Aaron Traynor: Talking about my problems helped me and it will help you too
As Mental Health Awareness week comes to a close Aaron Traynor has urged anyone feeling the struggles from everyday life to speak about their problems.
The Coleraine defender has had to deal with his own issues in recent years as he overcame a gambling addiction.
Speaking with people about his issues helped the 30-year-old win his battle and help get his life back together again, and he has made a passionate call for anyone facing similar problems to talk about it.
“I think it’s vitally important, no matter who you are, to talk about any issues you may have,” said Traynor.
“For me a problem shared is a problem halved, that’s something that’s stuck by me throughout the years.
“If anyone bottles things up it’s usually just a matter of time before it becomes too much to take, and then sometimes crazy things can happen.
“I don’t hold back on some of the things from my past.
“I was a bad gambler. If anything I’m proud to tell people that now if it can help in any way.
“It’s something that ate me alive for ten or 15 years and I couldn’t cope with or talk to people about. I kept it to myself and struggled massively.
“I lost a lot of money and lost control of my life.
“I went down the wrong path and tried to deal with it.
“Now I’ve matured a bit and wised up and realised the bigger picture and the help that’s out there.
“I’m only getting the benefits now as I’ve taken the stride to go and speak to the right people and get help.
“I’m now gambling free for the last two-and-a-half years and I’m like a new man.
“I’ve no real hassles in my life apart from the kids grabbing my ankles every now and then, but they are good problems to have.
“It’s a long way from the crazy stuff of being stuck in a bookmakers from nine to five. If I was ever struggling again I know what I would do, I would speak to family and friends and get the help I need.”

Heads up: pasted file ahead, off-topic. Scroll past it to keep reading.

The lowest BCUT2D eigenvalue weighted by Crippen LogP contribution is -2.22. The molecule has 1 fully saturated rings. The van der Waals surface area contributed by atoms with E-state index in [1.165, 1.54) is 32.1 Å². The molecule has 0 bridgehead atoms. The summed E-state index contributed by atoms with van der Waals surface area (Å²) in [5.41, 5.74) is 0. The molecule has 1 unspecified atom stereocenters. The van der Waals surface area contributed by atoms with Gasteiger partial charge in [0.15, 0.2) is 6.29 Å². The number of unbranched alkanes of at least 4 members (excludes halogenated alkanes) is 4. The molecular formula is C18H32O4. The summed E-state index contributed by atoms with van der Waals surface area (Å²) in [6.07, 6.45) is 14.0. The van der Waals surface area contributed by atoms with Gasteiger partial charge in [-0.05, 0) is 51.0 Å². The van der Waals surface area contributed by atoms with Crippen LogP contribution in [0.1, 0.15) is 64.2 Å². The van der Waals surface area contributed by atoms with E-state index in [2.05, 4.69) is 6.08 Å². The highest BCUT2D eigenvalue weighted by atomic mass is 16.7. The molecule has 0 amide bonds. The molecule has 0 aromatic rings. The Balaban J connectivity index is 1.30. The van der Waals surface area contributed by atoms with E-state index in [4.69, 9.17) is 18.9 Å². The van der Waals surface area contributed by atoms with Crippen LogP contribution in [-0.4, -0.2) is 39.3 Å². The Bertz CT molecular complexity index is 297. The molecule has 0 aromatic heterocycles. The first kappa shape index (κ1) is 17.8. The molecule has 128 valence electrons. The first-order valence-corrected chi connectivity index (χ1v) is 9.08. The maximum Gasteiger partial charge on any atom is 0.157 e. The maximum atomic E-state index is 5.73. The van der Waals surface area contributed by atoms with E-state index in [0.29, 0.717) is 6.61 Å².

One of Traynor’s key people for support was Coleraine boss Oran Kearney, whose advice helped the Belfast man start to piece his life back together again.
“Oran was brilliant, I remember having a few phone calls with him at the time,” he said.
“You are always a bit wary about how people would take it, but he was brilliant and told me to take the time I needed to get things sorted, focus on myself and be the best Aaron Traynor I could be.
"The way he spoke to me lifted me up. He told me that we all go through things, and he said there is light at the end of the tunnel.
“Looking back he was probably the only person I would speak to about as my mum, my partner, and my mates had heard it over and over.
“But he spoke to me one night and completely changed my perspective.
“That was basically the start for me to take the steps I needed to make to change things.”
Coleraine FC recently announced a new partnership with the Hummingbird Project, an award-winning social enterprise, whose goal is to enable people on the north coast and more widely throughout Northern Ireland to determine and support their own mental health and emotional needs.
The project was started just over five years ago by Leigh Carey, a mental health professional, now CEO, in response to her own devastating experience of personal trauma which resulted in mental ill health.
Under her leadership, The Hummingbird Project is run by a team of six mental health practitioners who use their own ‘lived experience’ of living with mental ill health and trauma to give clients the tools and support to improve their own mental health and resilience.
Jimmy McAleese, Service Development Lead at Hummingbird said: “Lived experience makes all the difference when it comes to supporting people with mental ill health.
"It’s about us being willing to share our own stories to support people and give them the skills and expertise to not only stay well but, when faced with life’s difficulties, to be able to engage earlier and either manage their own mental well-being or seek additional support and help.”
You can contact the Hummingbird Project here
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